Improved Tubulars for Better Economics in Deep Gas Well Drilling using Microwave Technology [electronic resource].
- Washington, D.C. : United States. Dept. of Energy, 2006.
Oak Ridge, Tenn. : Distributed by the Office of Scientific and Technical Information, U.S. Dept. of Energy.
- Additional Creators:
- Pennsylvania State University, United States. Department of Energy, and United States. Department of Energy. Office of Scientific and Technical Information
- Restrictions on Access:
- Free-to-read Unrestricted online access
- The objective of the research program has been to improve the rate-of-penetration in deep hostile environments by improving the life cycle and performance of coiled-tubing, an important component of a deep well drilling system for oil and gas exploration. The current process of the manufacture long tubular steel products consists of shaping the tube from flat strip, welding the seam and sections into lengths that can be miles long, and coiling onto reels. However, the welds, that are a weak point, now limit the performance of the coil tubing. This is not only from a toughness standpoint but also from a corrosion standpoint. By utilizing the latest developments in the sintering of materials with microwave energy and powder metal extrusion technology for the manufacture of seamless coiled tubing and other tubular products, these problems can be eliminated. The project is therefore to develop a continuous microwave process to sinter continuously steel tubulars and butt-join them using microwave/induction process. The program started about three years ago and now we are in the middle of Phase II. In Phase I (which ended in February 2005) a feasibility study of the extrusion process of steel powder and continuously sinter the extruded tubing was conducted. The research program has been based on the development of microwave technology to process tubular specimens of powder metals, especially steels. The existing microwave systems at the Materials Research Laboratory (MRL) and Dennis Tool Company (DTC) were suitably modified to process tubular small specimens. The precursor powder metals were either extruded or cold isostatically pressed (CIP) to form tubular specimens. After conducting an extensive and systematic investigation of extrusion process for producing long tubes, it was determined that there were several difficulties in adopting extrusion process and it cannot be economically used for producing thousands of feet long green tubing. Therefore, in the Phase II the approach was modified to the microwave sintering combined with Cold Isostatic Press (CIP) and joining (by induction or microwave). This process can be developed into a semi-continuous sintering process if the CIP can produce parts fast enough to match the microwave sintering rates. This report summarizes the progress made to-date in this new approach. The final steel composition matching with the Quality tubing's QT-16Cr80 was short listed and used for all experiments. Bonding experiments using 4 different braze powders were conducted and the process optimized to obtain high degree of bonding strength. For fabrication of green tubulars a large CIP unit was acquired and tested. This equipment is located at the Dennis Tool facility in Houston. Microwave sintering experiments for continuous processing of the CIPed tubes are under progress in order to identify the optimum conditions. There have been some reproducibility problems and we are at present working to resolve these problems.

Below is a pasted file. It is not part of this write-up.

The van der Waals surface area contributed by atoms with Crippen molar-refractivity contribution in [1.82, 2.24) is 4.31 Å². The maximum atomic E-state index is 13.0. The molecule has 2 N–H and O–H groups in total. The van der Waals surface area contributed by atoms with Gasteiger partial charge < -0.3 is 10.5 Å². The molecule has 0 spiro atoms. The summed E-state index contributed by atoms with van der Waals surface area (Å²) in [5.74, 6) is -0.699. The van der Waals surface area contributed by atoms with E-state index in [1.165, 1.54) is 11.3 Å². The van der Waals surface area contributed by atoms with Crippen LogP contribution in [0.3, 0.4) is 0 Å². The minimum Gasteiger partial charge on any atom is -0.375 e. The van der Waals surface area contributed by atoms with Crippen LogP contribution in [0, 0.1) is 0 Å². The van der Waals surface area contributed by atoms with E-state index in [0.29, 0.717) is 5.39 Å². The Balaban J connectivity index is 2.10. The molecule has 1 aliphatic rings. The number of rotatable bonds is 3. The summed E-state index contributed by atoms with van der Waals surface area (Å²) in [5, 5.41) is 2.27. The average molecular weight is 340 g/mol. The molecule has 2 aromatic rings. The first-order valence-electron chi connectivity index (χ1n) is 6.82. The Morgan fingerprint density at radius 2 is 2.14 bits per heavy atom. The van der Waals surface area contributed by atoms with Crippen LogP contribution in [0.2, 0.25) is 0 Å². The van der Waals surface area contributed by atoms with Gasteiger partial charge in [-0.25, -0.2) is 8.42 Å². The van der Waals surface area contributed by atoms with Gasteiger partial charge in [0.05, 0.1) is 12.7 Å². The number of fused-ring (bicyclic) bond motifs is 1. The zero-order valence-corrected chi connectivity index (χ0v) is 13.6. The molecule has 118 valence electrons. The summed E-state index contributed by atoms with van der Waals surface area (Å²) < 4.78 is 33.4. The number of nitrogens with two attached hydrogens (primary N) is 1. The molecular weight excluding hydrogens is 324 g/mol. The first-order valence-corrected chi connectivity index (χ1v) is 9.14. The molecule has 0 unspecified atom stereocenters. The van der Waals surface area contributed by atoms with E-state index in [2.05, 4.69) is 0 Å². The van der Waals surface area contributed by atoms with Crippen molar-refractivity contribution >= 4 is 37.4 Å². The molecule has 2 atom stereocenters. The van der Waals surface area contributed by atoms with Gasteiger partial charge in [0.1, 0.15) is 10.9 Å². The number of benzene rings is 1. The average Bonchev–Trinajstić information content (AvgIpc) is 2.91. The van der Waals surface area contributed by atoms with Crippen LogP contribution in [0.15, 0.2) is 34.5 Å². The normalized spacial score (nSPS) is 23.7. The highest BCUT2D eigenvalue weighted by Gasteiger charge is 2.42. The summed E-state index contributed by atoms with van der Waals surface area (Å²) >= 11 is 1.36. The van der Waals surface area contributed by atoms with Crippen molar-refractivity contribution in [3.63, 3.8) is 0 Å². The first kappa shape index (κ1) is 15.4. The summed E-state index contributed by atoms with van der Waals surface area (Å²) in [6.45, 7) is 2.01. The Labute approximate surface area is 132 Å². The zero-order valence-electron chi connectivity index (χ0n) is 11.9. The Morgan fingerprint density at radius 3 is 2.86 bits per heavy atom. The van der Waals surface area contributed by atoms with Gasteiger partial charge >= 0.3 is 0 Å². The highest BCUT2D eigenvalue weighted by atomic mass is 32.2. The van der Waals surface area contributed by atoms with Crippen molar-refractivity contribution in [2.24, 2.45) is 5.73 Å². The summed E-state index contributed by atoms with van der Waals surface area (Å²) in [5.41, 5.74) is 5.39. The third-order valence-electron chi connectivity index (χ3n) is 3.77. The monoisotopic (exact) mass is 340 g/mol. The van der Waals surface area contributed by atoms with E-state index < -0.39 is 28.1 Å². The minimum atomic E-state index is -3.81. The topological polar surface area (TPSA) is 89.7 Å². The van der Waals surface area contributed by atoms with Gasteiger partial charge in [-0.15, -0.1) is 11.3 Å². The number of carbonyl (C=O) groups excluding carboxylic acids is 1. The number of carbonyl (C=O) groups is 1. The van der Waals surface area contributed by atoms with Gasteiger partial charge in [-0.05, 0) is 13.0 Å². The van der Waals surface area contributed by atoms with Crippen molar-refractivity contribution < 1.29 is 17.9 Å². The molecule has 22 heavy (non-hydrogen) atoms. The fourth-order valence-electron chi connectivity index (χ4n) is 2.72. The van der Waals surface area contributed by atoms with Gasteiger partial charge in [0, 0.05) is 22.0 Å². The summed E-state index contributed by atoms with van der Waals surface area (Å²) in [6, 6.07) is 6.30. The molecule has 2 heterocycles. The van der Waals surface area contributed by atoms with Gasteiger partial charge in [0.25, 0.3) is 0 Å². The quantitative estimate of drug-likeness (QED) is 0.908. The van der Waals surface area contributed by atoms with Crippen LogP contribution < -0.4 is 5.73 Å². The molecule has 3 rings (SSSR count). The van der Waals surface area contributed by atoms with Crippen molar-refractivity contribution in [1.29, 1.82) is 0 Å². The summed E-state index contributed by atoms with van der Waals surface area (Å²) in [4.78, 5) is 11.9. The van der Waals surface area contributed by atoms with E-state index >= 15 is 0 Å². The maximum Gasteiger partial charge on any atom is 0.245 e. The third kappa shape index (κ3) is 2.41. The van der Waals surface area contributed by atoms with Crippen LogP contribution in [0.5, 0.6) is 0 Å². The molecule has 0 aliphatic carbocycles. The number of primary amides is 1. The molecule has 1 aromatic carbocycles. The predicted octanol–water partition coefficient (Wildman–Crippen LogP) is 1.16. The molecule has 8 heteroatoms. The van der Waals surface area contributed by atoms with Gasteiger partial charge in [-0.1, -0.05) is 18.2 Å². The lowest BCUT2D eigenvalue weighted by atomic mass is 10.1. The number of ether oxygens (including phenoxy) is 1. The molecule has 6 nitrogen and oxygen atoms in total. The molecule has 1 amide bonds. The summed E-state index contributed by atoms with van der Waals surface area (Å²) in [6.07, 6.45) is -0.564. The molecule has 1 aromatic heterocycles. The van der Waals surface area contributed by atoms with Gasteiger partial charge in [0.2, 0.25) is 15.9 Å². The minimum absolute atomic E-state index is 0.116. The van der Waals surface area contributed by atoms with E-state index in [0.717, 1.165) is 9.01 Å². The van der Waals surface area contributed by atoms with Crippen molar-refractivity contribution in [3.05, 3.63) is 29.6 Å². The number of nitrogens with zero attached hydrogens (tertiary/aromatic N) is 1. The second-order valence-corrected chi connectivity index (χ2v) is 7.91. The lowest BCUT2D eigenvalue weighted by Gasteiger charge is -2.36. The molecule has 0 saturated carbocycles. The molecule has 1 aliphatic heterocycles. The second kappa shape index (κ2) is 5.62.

- Report Numbers:
- E 1.99:876434
- Other Subject(s):
- Published through SciTech Connect.
Dinesh Agrawal; Paul Gigl; Mahlon Dennis.
- Type of Report and Period Covered Note:
- Funding Information:
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